Earth Crisis - Neutralize The Threat (Century Media)

Screw the message, just listen to the riffage...
Release Date: 
4 Jul 2011 - 7:46am

Earth Crisis are apparently straight edge (not that we should hold that against them). Regardless of messages and political stances, I fucking love this album. It reeks of old time thrash from the late 80's/early 90's and made me get out of my bath chair and stagger around the room till the nurses came in and had me strapped back in again... Neutralize The Threat is simply a great album

The opening track Raise starts with some lovely twanging bass from Ian Edwards, coupled with some relentless guitar and drums. Throw in some agonising growls for vocals and you have a delightful mix. Karl Buechner (vocals) punches out the lyrics in a simple yet brutal fashion.

Relentless is a word that kept cropping up for me; Dennis Merrick pounds the drums to perfection and I simply LOVE the entire album. The second track (and album title) is Neutralize The Threat and it distills all the goodness of early Slayer, Sepultura and Venom into a sweet, sweet track.

Listening to this album is like taking a trip back in time. I'd say it is a refreshing antidote to the over-intellectualisation of metal but there are 'messages' of one description or another in every track. There's a theme of vigilante action throughout the album but I couldn't say if the band is pro or anti...but like I said before, regardless of that it's a corker of an album.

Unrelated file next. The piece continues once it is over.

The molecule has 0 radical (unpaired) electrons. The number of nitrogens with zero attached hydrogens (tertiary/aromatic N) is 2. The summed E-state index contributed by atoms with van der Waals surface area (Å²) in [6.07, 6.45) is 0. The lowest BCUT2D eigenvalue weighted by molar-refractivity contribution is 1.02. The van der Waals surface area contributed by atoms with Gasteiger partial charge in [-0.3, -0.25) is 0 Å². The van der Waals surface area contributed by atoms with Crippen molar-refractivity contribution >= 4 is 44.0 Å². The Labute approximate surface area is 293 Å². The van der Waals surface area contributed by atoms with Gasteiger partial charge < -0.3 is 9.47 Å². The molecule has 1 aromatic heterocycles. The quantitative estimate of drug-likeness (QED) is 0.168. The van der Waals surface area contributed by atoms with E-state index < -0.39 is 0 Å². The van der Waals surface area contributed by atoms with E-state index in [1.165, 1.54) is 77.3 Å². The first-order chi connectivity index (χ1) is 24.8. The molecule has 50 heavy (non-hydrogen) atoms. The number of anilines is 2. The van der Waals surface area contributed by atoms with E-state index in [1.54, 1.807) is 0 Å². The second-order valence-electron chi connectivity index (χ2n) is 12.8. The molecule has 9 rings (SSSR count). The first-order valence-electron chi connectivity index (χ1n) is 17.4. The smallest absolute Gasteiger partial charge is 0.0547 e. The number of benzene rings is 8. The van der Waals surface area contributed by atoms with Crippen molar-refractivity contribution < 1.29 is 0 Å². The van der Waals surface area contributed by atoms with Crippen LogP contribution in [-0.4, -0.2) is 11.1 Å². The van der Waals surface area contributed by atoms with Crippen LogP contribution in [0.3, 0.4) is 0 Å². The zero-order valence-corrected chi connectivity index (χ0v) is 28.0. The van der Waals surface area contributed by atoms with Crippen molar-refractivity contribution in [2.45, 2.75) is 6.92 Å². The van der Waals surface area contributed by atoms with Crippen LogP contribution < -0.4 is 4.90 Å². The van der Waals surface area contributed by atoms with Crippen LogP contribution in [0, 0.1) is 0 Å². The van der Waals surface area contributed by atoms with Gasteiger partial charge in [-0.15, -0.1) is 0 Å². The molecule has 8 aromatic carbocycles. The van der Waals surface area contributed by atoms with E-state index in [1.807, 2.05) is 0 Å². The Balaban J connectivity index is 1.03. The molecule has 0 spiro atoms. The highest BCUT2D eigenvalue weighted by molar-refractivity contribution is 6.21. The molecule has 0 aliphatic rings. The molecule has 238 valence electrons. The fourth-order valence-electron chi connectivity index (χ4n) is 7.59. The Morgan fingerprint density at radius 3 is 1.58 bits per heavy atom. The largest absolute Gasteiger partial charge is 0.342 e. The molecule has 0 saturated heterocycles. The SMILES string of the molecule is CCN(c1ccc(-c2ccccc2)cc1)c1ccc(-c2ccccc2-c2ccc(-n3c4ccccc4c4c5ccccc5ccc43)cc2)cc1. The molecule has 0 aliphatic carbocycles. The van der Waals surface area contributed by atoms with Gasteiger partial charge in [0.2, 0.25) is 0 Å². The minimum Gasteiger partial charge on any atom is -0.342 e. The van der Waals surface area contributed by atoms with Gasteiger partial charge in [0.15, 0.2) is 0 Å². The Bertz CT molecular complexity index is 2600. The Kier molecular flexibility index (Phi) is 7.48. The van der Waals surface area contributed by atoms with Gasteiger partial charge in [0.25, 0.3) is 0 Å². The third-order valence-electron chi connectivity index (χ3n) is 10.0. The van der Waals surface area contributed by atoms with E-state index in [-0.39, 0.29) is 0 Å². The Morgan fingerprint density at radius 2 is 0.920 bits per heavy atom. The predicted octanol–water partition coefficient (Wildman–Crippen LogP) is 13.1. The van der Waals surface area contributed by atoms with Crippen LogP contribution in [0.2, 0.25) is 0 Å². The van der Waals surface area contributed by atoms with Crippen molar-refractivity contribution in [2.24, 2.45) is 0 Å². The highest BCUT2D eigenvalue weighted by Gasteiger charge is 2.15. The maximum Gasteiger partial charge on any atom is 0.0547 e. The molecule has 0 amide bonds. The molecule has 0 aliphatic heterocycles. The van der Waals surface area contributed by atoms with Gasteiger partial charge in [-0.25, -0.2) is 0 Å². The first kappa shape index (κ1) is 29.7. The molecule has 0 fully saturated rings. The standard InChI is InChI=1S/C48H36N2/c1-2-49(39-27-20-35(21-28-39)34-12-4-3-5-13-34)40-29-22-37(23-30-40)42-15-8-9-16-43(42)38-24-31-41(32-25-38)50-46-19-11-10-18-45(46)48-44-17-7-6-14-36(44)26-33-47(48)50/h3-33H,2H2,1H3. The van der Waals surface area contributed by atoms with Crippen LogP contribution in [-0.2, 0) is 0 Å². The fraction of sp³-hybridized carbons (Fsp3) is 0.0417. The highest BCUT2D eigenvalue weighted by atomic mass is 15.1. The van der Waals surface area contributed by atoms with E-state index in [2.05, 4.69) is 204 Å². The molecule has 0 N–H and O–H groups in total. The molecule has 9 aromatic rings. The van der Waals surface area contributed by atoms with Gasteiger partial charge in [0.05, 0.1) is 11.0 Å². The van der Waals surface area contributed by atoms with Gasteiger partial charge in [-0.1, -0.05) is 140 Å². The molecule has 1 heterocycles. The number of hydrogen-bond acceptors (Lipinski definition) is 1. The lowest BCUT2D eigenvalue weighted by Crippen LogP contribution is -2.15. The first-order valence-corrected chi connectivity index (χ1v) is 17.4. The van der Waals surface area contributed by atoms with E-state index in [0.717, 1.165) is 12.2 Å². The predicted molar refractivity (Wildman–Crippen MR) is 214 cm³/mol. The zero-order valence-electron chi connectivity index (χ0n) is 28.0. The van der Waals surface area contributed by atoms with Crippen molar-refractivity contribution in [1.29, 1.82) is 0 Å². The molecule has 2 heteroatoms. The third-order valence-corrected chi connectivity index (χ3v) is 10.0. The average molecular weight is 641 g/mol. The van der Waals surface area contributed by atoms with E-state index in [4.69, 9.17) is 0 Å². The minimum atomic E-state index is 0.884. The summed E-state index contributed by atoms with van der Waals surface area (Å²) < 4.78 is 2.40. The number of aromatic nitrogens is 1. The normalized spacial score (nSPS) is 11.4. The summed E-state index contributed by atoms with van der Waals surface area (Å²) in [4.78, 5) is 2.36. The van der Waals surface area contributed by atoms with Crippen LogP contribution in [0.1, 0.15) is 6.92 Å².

100 Kiloton Blast is slow, thick and heavy; the vocal style doesn't really go anywhere but does it need to? No, it does what it needs to do and nothing more. The guitars of Scott Crouse and Erick Edwards work incredibly well together; it's like they deliver exactly what's needed. No more, no less.

Counterstrike, By Conscience Compelled and Black Talons Tear are just solid, uncomplicated metal tracks, and I love them for it.

Askari has some delightful dischordant sounds and the rest of the album is in a similar vein; just simple, honest to goodness metal. Like an advert for Muesli, if muesli had big pieces of iron shavings and chunks of metal shards in it. Chris Harris produced this album, and he's done a brilliant job at keeping everything in harmony. It's well-balanced, it's not over produced and is generally a delight on the ears. A top notch effort from everyone involved.